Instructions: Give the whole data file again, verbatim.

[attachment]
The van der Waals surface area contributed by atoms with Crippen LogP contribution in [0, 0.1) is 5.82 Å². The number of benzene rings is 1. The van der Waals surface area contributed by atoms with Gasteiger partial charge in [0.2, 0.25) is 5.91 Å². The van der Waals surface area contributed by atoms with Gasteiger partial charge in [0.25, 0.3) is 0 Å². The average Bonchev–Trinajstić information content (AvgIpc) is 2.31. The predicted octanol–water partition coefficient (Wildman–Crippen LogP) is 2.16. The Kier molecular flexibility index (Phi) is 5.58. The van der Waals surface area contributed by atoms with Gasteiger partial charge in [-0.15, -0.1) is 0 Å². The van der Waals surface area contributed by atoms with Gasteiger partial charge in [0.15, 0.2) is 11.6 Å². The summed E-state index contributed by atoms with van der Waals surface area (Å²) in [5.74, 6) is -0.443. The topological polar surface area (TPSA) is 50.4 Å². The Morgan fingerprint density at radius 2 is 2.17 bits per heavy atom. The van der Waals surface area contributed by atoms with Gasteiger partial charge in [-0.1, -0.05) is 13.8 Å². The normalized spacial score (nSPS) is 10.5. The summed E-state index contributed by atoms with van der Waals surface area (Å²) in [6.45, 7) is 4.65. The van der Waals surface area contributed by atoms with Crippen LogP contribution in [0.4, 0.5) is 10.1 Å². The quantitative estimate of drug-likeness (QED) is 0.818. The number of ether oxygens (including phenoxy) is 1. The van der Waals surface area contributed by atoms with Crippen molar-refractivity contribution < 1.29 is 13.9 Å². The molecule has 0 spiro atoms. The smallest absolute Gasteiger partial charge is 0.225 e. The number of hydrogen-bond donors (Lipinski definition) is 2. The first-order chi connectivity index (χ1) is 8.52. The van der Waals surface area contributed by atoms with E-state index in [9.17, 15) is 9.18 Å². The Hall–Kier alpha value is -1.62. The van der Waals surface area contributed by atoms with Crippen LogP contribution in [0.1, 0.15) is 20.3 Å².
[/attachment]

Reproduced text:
The van der Waals surface area contributed by atoms with Crippen LogP contribution in [0, 0.1) is 5.82 Å². The number of benzene rings is 1. The van der Waals surface area contributed by atoms with Gasteiger partial charge in [0.2, 0.25) is 5.91 Å². The van der Waals surface area contributed by atoms with Gasteiger partial charge in [0.25, 0.3) is 0 Å². The average Bonchev–Trinajstić information content (AvgIpc) is 2.31. The predicted octanol–water partition coefficient (Wildman–Crippen LogP) is 2.16. The Kier molecular flexibility index (Phi) is 5.58. The van der Waals surface area contributed by atoms with Gasteiger partial charge in [-0.15, -0.1) is 0 Å². The van der Waals surface area contributed by atoms with Gasteiger partial charge in [0.15, 0.2) is 11.6 Å². The summed E-state index contributed by atoms with van der Waals surface area (Å²) in [5.74, 6) is -0.443. The topological polar surface area (TPSA) is 50.4 Å². The Morgan fingerprint density at radius 2 is 2.17 bits per heavy atom. The van der Waals surface area contributed by atoms with Gasteiger partial charge in [-0.1, -0.05) is 13.8 Å². The normalized spacial score (nSPS) is 10.5. The summed E-state index contributed by atoms with van der Waals surface area (Å²) in [6.45, 7) is 4.65. The van der Waals surface area contributed by atoms with Crippen LogP contribution in [0.4, 0.5) is 10.1 Å². The quantitative estimate of drug-likeness (QED) is 0.818. The number of ether oxygens (including phenoxy) is 1. The van der Waals surface area contributed by atoms with Crippen molar-refractivity contribution < 1.29 is 13.9 Å². The molecule has 0 spiro atoms. The smallest absolute Gasteiger partial charge is 0.225 e. The number of hydrogen-bond donors (Lipinski definition) is 2. The first-order chi connectivity index (χ1) is 8.52. The van der Waals surface area contributed by atoms with E-state index in [9.17, 15) is 9.18 Å². The Hall–Kier alpha value is -1.62. The van der Waals surface area contributed by atoms with Crippen LogP contribution in [0.1, 0.15) is 20.3 Å².